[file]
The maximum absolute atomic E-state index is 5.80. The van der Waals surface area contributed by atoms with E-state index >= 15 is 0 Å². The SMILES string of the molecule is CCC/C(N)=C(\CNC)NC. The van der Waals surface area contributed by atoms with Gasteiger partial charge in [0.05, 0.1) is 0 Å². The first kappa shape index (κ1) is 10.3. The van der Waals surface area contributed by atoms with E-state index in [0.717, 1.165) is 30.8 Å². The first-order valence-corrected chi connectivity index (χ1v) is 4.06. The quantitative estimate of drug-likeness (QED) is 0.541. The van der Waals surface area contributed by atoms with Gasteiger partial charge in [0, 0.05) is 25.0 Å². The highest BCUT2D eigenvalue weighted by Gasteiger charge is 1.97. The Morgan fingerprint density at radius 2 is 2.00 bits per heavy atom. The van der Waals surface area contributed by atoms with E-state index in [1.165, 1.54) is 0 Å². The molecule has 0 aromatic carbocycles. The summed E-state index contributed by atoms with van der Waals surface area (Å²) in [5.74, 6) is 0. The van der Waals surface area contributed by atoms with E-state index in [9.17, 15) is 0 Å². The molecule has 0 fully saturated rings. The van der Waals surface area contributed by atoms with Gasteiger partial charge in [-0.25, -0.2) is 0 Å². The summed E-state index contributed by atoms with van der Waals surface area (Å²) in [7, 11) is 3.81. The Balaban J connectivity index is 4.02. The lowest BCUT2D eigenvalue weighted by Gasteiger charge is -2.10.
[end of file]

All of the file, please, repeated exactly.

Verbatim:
The maximum absolute atomic E-state index is 5.80. The van der Waals surface area contributed by atoms with E-state index >= 15 is 0 Å². The SMILES string of the molecule is CCC/C(N)=C(\CNC)NC. The van der Waals surface area contributed by atoms with Gasteiger partial charge in [0.05, 0.1) is 0 Å². The first kappa shape index (κ1) is 10.3. The van der Waals surface area contributed by atoms with E-state index in [0.717, 1.165) is 30.8 Å². The first-order valence-corrected chi connectivity index (χ1v) is 4.06. The quantitative estimate of drug-likeness (QED) is 0.541. The van der Waals surface area contributed by atoms with Gasteiger partial charge in [0, 0.05) is 25.0 Å². The highest BCUT2D eigenvalue weighted by Gasteiger charge is 1.97. The Morgan fingerprint density at radius 2 is 2.00 bits per heavy atom. The van der Waals surface area contributed by atoms with E-state index in [1.165, 1.54) is 0 Å². The molecule has 0 aromatic carbocycles. The summed E-state index contributed by atoms with van der Waals surface area (Å²) in [5.74, 6) is 0. The van der Waals surface area contributed by atoms with E-state index in [9.17, 15) is 0 Å². The molecule has 0 fully saturated rings. The van der Waals surface area contributed by atoms with Gasteiger partial charge in [-0.25, -0.2) is 0 Å². The summed E-state index contributed by atoms with van der Waals surface area (Å²) in [7, 11) is 3.81. The Balaban J connectivity index is 4.02. The lowest BCUT2D eigenvalue weighted by Gasteiger charge is -2.10.